We show that the maximum Sharpe ratio obtained via the Markowitz optimization procedure from a sample of returns on a number of risky assets is, under commonly satisfied assumptions, biased upwards for the population value. Thus investment advice, decisions and assessments based on the estimated Sharpe ratio will be overly optimistic. The bias in the estimator is shown theoretically and illustrated using a data set of Spiders and iShares. We obtain bounds on the difference between the sample maximum Sharpe ratio and its population counterpart and show that the sample estimator is consistent for the population value; thus the bias disappears asymptotically under some reasonable assumptions. However, the bias can be significant in finite samples and can persist even in very large samples. We demonstrate this with simulations based on portfolios formed from normally and t-distributed returns. As expected, the over-optimistic risk-return tradeoff predicted by the procedure is not reflected in corresponding good out-of-sample portfolio performance of the Spiders and iShares.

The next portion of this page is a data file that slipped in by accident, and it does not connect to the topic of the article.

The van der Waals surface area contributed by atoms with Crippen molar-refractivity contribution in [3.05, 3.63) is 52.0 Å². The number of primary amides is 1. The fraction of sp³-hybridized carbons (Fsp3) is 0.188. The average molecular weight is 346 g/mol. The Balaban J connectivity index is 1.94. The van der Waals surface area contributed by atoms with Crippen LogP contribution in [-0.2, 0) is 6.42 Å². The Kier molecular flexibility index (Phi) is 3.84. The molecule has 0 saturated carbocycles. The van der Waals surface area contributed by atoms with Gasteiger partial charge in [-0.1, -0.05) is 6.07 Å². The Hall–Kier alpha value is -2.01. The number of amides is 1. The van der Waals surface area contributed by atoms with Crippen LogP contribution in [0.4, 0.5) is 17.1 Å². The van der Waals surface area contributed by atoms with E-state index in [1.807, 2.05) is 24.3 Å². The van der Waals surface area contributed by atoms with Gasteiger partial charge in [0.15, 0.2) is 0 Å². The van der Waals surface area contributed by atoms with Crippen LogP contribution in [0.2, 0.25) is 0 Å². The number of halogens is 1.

|Journal||Journal of Risk|
|Publication status||Published - 2005|